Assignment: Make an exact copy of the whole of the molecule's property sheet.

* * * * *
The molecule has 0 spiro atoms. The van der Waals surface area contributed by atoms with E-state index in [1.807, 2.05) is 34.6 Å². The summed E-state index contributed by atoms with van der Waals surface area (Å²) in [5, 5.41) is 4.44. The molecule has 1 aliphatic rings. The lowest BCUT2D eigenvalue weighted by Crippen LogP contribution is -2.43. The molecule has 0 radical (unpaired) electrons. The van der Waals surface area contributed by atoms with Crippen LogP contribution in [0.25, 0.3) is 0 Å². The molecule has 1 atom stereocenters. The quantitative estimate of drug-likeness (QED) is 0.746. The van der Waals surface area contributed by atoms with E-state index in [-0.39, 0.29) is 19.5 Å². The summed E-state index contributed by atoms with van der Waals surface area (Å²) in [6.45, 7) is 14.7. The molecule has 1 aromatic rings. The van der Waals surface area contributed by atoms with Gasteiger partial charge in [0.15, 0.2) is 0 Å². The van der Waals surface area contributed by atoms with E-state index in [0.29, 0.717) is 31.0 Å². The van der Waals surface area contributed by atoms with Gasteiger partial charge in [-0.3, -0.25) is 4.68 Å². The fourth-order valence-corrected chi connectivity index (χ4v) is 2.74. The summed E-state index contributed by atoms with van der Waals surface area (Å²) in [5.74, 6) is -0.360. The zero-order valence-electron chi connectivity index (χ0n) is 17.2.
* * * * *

The molecule has 0 spiro atoms. The van der Waals surface area contributed by atoms with E-state index in [1.807, 2.05) is 34.6 Å². The summed E-state index contributed by atoms with van der Waals surface area (Å²) in [5, 5.41) is 4.44. The molecule has 1 aliphatic rings. The lowest BCUT2D eigenvalue weighted by Crippen LogP contribution is -2.43. The molecule has 0 radical (unpaired) electrons. The van der Waals surface area contributed by atoms with Crippen LogP contribution in [0.25, 0.3) is 0 Å². The molecule has 1 atom stereocenters. The quantitative estimate of drug-likeness (QED) is 0.746. The van der Waals surface area contributed by atoms with E-state index in [-0.39, 0.29) is 19.5 Å². The summed E-state index contributed by atoms with van der Waals surface area (Å²) in [6.45, 7) is 14.7. The molecule has 1 aromatic rings. The van der Waals surface area contributed by atoms with Gasteiger partial charge in [0.15, 0.2) is 0 Å². The van der Waals surface area contributed by atoms with E-state index in [0.29, 0.717) is 31.0 Å². The van der Waals surface area contributed by atoms with Gasteiger partial charge in [-0.3, -0.25) is 4.68 Å². The fourth-order valence-corrected chi connectivity index (χ4v) is 2.74. The summed E-state index contributed by atoms with van der Waals surface area (Å²) in [5.74, 6) is -0.360. The zero-order valence-electron chi connectivity index (χ0n) is 17.2.